KNOXVILLE, Tenn. - Garry Douglas got the bittersweet news from the parole board in a letter mailed to his Cleveland home.
The good news, for Douglas, was that the man who killed his 18-year-old daughter would remain in jail after his bid for early release was rejected.
The bad news was that the 55-year-old Douglas will go through the whole process in two more years when Shannon Ratliff again is eligible for parole from his 26-year prison sentence.
“I’m pleased,” Douglas said, “but it seems like the more time that goes by he has a better chance of getting out.”
Ratliff, now 34, has been refused parole three times since he started serving in 2001 an eight- to 26-year sentence. Each time, Douglas made the seven-hour trek to the Northeast Correctional Complex in Mountain City, Tenn., to oppose Ratliff’s release.
Ratliff was convicted of two counts of aggravated vehicular homicide and three counts of vehicular assault.
Ratliff had already been arrested twice on drunken driving offenses before the 10:21 p.m. Sept. 25, 1999, crash. Ratliff was exceeding the speed limit by 28 mph on Beaver Creek Drive when the Mustang he was driving slammed into a 1969 Buick containing five women as it backed from a driveway.
The impact killed Cynthia Douglas and 21-year-old Misty Carrier, who was driving the car. Three other women were injured, including two with broken pelvises. The women were students at The Crown College of the Bible, a ministry of Temple Baptist Church in Powell.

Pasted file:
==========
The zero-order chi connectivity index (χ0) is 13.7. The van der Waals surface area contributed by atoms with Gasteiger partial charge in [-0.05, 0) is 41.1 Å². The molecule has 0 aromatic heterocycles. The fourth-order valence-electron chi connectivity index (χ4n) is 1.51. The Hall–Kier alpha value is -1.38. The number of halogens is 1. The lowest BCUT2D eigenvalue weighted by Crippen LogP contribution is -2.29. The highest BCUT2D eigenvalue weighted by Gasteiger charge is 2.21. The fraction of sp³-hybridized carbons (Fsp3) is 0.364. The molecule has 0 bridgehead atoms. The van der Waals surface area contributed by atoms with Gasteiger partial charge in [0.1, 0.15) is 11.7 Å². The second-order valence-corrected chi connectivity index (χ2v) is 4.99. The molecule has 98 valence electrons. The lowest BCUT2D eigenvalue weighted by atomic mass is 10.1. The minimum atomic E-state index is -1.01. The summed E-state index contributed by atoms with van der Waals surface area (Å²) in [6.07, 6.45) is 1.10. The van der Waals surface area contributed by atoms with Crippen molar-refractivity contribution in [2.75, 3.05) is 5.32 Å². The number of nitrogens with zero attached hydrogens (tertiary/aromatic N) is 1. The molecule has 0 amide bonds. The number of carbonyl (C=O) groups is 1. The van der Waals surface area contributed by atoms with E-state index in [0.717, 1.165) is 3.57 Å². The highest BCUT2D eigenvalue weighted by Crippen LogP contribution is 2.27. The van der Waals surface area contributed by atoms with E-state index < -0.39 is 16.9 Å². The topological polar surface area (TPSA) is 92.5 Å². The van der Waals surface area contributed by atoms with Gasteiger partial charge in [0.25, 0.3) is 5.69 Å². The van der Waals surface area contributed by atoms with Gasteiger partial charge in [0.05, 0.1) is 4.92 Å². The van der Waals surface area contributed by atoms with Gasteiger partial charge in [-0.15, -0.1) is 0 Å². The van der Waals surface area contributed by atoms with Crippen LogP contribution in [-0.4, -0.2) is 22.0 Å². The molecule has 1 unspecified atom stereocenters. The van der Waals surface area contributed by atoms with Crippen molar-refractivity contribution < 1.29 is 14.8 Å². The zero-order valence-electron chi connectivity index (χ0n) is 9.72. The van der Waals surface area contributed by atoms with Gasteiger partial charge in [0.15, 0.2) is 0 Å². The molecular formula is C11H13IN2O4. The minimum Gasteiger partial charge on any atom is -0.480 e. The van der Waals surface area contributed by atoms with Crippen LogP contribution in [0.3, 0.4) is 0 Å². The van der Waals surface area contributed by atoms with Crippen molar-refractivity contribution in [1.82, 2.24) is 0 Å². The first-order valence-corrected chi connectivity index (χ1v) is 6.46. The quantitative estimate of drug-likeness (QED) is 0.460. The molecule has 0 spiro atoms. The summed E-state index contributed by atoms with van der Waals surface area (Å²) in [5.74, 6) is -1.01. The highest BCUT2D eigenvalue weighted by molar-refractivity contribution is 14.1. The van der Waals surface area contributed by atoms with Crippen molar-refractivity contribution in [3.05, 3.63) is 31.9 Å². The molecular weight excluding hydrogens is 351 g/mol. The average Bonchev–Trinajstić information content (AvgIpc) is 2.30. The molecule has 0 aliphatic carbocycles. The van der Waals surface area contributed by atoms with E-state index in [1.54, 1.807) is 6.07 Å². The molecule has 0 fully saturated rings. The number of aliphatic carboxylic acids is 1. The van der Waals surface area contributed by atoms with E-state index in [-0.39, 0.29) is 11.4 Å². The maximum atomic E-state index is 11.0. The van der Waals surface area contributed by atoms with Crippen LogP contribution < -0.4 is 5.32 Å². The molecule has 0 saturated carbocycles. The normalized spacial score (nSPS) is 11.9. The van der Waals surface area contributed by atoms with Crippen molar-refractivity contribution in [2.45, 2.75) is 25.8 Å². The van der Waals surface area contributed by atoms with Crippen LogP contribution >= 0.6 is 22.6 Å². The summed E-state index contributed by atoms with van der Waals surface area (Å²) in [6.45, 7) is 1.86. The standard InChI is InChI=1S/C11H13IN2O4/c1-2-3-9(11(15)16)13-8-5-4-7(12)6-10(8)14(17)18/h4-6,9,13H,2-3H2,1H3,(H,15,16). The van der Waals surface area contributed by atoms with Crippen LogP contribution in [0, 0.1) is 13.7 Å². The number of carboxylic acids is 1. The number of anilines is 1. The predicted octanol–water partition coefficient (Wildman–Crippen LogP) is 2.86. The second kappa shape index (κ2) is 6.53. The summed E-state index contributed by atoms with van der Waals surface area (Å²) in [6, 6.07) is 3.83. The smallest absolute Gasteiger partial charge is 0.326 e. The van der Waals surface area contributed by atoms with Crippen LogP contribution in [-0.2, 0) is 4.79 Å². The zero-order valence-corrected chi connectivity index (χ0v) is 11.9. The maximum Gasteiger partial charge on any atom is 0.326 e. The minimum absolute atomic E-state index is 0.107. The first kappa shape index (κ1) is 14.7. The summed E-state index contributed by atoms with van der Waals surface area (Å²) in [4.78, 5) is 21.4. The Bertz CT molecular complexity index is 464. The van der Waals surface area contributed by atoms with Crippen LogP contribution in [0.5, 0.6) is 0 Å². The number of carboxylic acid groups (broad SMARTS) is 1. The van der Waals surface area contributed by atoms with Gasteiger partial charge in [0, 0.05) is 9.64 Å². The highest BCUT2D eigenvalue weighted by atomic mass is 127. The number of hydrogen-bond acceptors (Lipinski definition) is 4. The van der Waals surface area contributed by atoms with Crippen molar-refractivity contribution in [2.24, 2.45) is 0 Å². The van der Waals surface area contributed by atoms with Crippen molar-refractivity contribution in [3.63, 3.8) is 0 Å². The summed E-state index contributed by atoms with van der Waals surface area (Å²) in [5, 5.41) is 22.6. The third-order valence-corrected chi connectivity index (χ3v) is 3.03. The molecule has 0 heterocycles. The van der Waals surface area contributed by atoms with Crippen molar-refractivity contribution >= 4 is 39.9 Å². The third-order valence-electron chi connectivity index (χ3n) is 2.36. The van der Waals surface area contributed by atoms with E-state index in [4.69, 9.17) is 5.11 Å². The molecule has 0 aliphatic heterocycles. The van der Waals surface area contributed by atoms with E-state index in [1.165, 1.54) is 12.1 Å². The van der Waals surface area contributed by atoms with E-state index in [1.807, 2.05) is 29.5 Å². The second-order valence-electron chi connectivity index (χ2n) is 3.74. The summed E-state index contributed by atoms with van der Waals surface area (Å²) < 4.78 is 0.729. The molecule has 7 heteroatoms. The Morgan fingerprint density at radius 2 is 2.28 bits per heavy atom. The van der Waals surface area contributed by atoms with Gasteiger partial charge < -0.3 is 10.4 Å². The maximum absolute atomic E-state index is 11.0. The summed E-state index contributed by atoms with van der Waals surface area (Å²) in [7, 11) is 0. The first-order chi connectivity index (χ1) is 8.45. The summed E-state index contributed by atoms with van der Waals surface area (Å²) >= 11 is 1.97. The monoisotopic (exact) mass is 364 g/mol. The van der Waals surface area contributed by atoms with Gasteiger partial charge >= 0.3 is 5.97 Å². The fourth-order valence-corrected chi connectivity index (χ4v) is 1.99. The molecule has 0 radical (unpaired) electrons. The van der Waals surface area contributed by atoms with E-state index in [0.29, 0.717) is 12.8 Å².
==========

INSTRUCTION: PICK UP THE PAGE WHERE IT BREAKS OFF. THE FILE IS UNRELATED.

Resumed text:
Ratliff’s blood alcohol content was 0.23 percent.
Garry Douglas has two major disappointments regarding the Tennessee legal system.
“I fault the court system for not punishing him for his other drunken driving cases,” Douglas said. “If the court had done its job, he wouldn’t have been out to kill my daughter.”
And Douglas can’t understand why the legal system doesn’t view drunken driving crashes as premeditated murder meriting longer prison sentences.
“He chose not to go to work that night,” Douglas said. “He chose to violate his restricted license. He chose to get drunk and drive. The car is the same as a gun.”
Douglas can’t change those things, but he’ll continue “to do my best to see he stays in prison.”
Credits for good behavior and educational programs already have slashed six years from Ratliff’s sentence, according to the state Department of Correction. His release date without the benefit of parole is 2021 and he will continue to garner sentence reduction credits with each passing month.
“I know one day he’s going to get out,” Douglas said. But Douglas’ grief will continue after Ratliff gains freedom.
“You can’t get over it,” he said. “You just get through it.”
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